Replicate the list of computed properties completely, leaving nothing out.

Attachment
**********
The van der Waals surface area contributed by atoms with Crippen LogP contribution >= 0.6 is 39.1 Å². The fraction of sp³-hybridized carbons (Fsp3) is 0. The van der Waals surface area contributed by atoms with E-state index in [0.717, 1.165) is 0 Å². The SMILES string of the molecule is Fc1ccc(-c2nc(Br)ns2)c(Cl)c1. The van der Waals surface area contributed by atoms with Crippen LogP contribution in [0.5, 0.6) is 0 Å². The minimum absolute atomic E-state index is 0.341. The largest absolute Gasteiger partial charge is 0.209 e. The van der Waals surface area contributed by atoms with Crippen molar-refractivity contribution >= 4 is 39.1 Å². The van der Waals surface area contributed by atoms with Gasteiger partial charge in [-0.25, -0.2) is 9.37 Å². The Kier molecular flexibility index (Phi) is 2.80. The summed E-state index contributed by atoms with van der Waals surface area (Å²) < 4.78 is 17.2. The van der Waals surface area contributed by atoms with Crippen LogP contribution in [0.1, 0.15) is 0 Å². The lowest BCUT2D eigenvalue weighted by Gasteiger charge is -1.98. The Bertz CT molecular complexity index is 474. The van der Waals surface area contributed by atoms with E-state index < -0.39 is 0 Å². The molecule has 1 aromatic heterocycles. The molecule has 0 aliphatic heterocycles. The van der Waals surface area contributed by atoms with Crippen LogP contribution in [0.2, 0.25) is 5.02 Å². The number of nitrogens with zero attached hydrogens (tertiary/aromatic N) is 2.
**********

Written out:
The van der Waals surface area contributed by atoms with Crippen LogP contribution >= 0.6 is 39.1 Å². The fraction of sp³-hybridized carbons (Fsp3) is 0. The van der Waals surface area contributed by atoms with E-state index in [0.717, 1.165) is 0 Å². The SMILES string of the molecule is Fc1ccc(-c2nc(Br)ns2)c(Cl)c1. The van der Waals surface area contributed by atoms with Crippen LogP contribution in [0.5, 0.6) is 0 Å². The minimum absolute atomic E-state index is 0.341. The largest absolute Gasteiger partial charge is 0.209 e. The van der Waals surface area contributed by atoms with Crippen molar-refractivity contribution >= 4 is 39.1 Å². The van der Waals surface area contributed by atoms with Gasteiger partial charge in [-0.25, -0.2) is 9.37 Å². The Kier molecular flexibility index (Phi) is 2.80. The summed E-state index contributed by atoms with van der Waals surface area (Å²) < 4.78 is 17.2. The van der Waals surface area contributed by atoms with Crippen LogP contribution in [0.1, 0.15) is 0 Å². The lowest BCUT2D eigenvalue weighted by Gasteiger charge is -1.98. The Bertz CT molecular complexity index is 474. The van der Waals surface area contributed by atoms with E-state index < -0.39 is 0 Å². The molecule has 1 aromatic heterocycles. The molecule has 0 aliphatic heterocycles. The van der Waals surface area contributed by atoms with Crippen LogP contribution in [0.2, 0.25) is 5.02 Å². The number of nitrogens with zero attached hydrogens (tertiary/aromatic N) is 2.